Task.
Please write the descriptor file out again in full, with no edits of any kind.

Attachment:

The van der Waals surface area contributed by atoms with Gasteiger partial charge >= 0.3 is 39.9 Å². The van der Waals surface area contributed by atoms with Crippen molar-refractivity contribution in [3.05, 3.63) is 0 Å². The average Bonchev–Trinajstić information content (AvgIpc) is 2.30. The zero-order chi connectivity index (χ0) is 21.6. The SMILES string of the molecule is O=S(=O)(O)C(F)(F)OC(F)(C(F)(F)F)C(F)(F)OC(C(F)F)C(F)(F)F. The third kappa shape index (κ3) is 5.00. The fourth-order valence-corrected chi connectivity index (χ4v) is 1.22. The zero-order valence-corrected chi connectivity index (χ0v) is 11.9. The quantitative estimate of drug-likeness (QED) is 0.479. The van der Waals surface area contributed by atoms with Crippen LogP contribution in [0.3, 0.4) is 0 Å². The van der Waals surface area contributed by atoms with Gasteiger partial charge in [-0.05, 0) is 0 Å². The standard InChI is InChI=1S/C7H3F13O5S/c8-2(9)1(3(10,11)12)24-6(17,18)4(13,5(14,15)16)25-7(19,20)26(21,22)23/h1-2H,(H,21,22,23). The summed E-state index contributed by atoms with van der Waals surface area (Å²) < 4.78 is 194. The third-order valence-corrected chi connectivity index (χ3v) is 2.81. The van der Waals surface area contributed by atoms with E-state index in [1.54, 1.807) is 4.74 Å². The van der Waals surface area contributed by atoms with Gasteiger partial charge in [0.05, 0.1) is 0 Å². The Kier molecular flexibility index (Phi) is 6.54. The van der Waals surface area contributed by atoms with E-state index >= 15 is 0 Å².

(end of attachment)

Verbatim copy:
The van der Waals surface area contributed by atoms with Gasteiger partial charge >= 0.3 is 39.9 Å². The van der Waals surface area contributed by atoms with Crippen molar-refractivity contribution in [3.05, 3.63) is 0 Å². The average Bonchev–Trinajstić information content (AvgIpc) is 2.30. The zero-order chi connectivity index (χ0) is 21.6. The SMILES string of the molecule is O=S(=O)(O)C(F)(F)OC(F)(C(F)(F)F)C(F)(F)OC(C(F)F)C(F)(F)F. The third kappa shape index (κ3) is 5.00. The fourth-order valence-corrected chi connectivity index (χ4v) is 1.22. The zero-order valence-corrected chi connectivity index (χ0v) is 11.9. The quantitative estimate of drug-likeness (QED) is 0.479. The van der Waals surface area contributed by atoms with Crippen LogP contribution in [0.3, 0.4) is 0 Å². The van der Waals surface area contributed by atoms with Gasteiger partial charge in [-0.05, 0) is 0 Å². The standard InChI is InChI=1S/C7H3F13O5S/c8-2(9)1(3(10,11)12)24-6(17,18)4(13,5(14,15)16)25-7(19,20)26(21,22)23/h1-2H,(H,21,22,23). The summed E-state index contributed by atoms with van der Waals surface area (Å²) < 4.78 is 194. The third-order valence-corrected chi connectivity index (χ3v) is 2.81. The van der Waals surface area contributed by atoms with E-state index in [1.54, 1.807) is 4.74 Å². The van der Waals surface area contributed by atoms with Gasteiger partial charge in [0.05, 0.1) is 0 Å². The Kier molecular flexibility index (Phi) is 6.54. The van der Waals surface area contributed by atoms with E-state index >= 15 is 0 Å².